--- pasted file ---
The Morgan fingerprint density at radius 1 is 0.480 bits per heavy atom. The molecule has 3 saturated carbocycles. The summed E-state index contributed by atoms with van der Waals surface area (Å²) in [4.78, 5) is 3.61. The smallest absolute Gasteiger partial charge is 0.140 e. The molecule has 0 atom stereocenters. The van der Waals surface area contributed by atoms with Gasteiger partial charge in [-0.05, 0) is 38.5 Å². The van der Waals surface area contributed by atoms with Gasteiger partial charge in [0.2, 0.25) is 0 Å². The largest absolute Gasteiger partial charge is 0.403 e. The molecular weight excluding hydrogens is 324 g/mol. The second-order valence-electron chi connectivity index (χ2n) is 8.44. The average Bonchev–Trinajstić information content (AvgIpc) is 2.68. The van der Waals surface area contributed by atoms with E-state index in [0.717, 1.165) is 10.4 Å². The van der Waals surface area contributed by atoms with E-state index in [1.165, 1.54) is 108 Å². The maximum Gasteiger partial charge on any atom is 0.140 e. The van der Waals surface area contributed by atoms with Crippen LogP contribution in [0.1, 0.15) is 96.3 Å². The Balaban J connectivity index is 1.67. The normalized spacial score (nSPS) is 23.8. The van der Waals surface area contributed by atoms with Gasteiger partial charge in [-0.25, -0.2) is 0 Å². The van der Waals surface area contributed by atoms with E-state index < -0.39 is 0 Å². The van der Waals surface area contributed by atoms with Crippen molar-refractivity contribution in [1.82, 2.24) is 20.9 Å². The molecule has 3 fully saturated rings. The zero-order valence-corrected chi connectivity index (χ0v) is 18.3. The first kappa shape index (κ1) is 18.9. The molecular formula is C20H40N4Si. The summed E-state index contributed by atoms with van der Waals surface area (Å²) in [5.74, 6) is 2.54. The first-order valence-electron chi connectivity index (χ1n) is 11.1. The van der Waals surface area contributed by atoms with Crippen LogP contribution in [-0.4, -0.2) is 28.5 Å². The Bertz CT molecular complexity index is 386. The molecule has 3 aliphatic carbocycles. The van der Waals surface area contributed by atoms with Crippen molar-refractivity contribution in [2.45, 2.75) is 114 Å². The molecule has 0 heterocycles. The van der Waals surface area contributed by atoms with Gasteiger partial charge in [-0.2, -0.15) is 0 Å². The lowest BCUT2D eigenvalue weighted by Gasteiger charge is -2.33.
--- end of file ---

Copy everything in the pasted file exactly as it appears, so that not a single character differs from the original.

The Morgan fingerprint density at radius 1 is 0.480 bits per heavy atom. The molecule has 3 saturated carbocycles. The summed E-state index contributed by atoms with van der Waals surface area (Å²) in [4.78, 5) is 3.61. The smallest absolute Gasteiger partial charge is 0.140 e. The molecule has 0 atom stereocenters. The van der Waals surface area contributed by atoms with Gasteiger partial charge in [-0.05, 0) is 38.5 Å². The van der Waals surface area contributed by atoms with Gasteiger partial charge in [0.2, 0.25) is 0 Å². The largest absolute Gasteiger partial charge is 0.403 e. The molecular weight excluding hydrogens is 324 g/mol. The second-order valence-electron chi connectivity index (χ2n) is 8.44. The average Bonchev–Trinajstić information content (AvgIpc) is 2.68. The van der Waals surface area contributed by atoms with E-state index in [0.717, 1.165) is 10.4 Å². The van der Waals surface area contributed by atoms with E-state index in [1.165, 1.54) is 108 Å². The maximum Gasteiger partial charge on any atom is 0.140 e. The van der Waals surface area contributed by atoms with Crippen LogP contribution in [0.1, 0.15) is 96.3 Å². The Balaban J connectivity index is 1.67. The normalized spacial score (nSPS) is 23.8. The van der Waals surface area contributed by atoms with Gasteiger partial charge in [-0.25, -0.2) is 0 Å². The van der Waals surface area contributed by atoms with E-state index < -0.39 is 0 Å². The van der Waals surface area contributed by atoms with Crippen molar-refractivity contribution in [1.82, 2.24) is 20.9 Å². The molecule has 3 fully saturated rings. The zero-order valence-corrected chi connectivity index (χ0v) is 18.3. The first kappa shape index (κ1) is 18.9. The molecular formula is C20H40N4Si. The summed E-state index contributed by atoms with van der Waals surface area (Å²) in [5.74, 6) is 2.54. The first-order valence-electron chi connectivity index (χ1n) is 11.1. The van der Waals surface area contributed by atoms with Crippen LogP contribution in [-0.4, -0.2) is 28.5 Å². The Bertz CT molecular complexity index is 386. The molecule has 3 aliphatic carbocycles. The van der Waals surface area contributed by atoms with Crippen molar-refractivity contribution in [2.45, 2.75) is 114 Å². The molecule has 0 heterocycles. The van der Waals surface area contributed by atoms with Gasteiger partial charge in [-0.2, -0.15) is 0 Å². The lowest BCUT2D eigenvalue weighted by Gasteiger charge is -2.33.